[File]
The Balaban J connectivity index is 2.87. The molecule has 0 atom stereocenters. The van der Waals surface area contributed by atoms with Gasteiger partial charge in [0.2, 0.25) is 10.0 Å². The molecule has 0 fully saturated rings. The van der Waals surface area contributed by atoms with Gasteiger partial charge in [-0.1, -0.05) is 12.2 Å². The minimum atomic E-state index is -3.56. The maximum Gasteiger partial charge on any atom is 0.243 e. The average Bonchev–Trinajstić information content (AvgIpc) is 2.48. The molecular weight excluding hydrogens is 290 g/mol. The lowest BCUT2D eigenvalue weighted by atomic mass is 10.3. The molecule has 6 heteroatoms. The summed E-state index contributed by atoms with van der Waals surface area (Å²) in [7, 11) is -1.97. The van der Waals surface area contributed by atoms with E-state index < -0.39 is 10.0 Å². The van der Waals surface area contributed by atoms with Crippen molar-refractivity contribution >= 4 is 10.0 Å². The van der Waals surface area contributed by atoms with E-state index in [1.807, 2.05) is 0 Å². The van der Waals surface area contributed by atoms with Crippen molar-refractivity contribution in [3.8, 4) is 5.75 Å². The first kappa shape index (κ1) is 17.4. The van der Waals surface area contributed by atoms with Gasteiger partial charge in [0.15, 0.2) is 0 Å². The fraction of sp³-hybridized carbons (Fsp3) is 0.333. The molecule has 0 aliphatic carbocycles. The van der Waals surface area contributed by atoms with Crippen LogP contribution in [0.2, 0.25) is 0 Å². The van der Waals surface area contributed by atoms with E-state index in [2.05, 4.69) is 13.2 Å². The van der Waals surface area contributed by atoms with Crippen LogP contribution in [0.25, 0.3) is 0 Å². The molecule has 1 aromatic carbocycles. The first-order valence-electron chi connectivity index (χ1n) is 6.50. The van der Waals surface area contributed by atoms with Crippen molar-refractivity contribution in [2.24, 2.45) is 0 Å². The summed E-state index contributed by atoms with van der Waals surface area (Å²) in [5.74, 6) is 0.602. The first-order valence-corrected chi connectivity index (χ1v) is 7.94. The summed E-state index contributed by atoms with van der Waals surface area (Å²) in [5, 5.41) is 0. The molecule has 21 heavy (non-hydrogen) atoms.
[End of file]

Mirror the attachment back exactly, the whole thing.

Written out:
The Balaban J connectivity index is 2.87. The molecule has 0 atom stereocenters. The van der Waals surface area contributed by atoms with Gasteiger partial charge in [0.2, 0.25) is 10.0 Å². The molecule has 0 fully saturated rings. The van der Waals surface area contributed by atoms with Gasteiger partial charge in [-0.1, -0.05) is 12.2 Å². The minimum atomic E-state index is -3.56. The maximum Gasteiger partial charge on any atom is 0.243 e. The average Bonchev–Trinajstić information content (AvgIpc) is 2.48. The molecular weight excluding hydrogens is 290 g/mol. The lowest BCUT2D eigenvalue weighted by atomic mass is 10.3. The molecule has 6 heteroatoms. The summed E-state index contributed by atoms with van der Waals surface area (Å²) in [7, 11) is -1.97. The van der Waals surface area contributed by atoms with E-state index < -0.39 is 10.0 Å². The van der Waals surface area contributed by atoms with Crippen molar-refractivity contribution >= 4 is 10.0 Å². The van der Waals surface area contributed by atoms with E-state index in [1.807, 2.05) is 0 Å². The van der Waals surface area contributed by atoms with Crippen molar-refractivity contribution in [3.8, 4) is 5.75 Å². The first kappa shape index (κ1) is 17.4. The van der Waals surface area contributed by atoms with Gasteiger partial charge in [0.15, 0.2) is 0 Å². The fraction of sp³-hybridized carbons (Fsp3) is 0.333. The molecule has 0 aliphatic carbocycles. The van der Waals surface area contributed by atoms with Crippen LogP contribution in [0.2, 0.25) is 0 Å². The van der Waals surface area contributed by atoms with E-state index in [2.05, 4.69) is 13.2 Å². The van der Waals surface area contributed by atoms with Crippen LogP contribution in [0.25, 0.3) is 0 Å². The molecule has 1 aromatic carbocycles. The first-order valence-electron chi connectivity index (χ1n) is 6.50. The van der Waals surface area contributed by atoms with Crippen molar-refractivity contribution in [2.24, 2.45) is 0 Å². The summed E-state index contributed by atoms with van der Waals surface area (Å²) in [5.74, 6) is 0.602. The first-order valence-corrected chi connectivity index (χ1v) is 7.94. The summed E-state index contributed by atoms with van der Waals surface area (Å²) in [5, 5.41) is 0. The molecule has 21 heavy (non-hydrogen) atoms.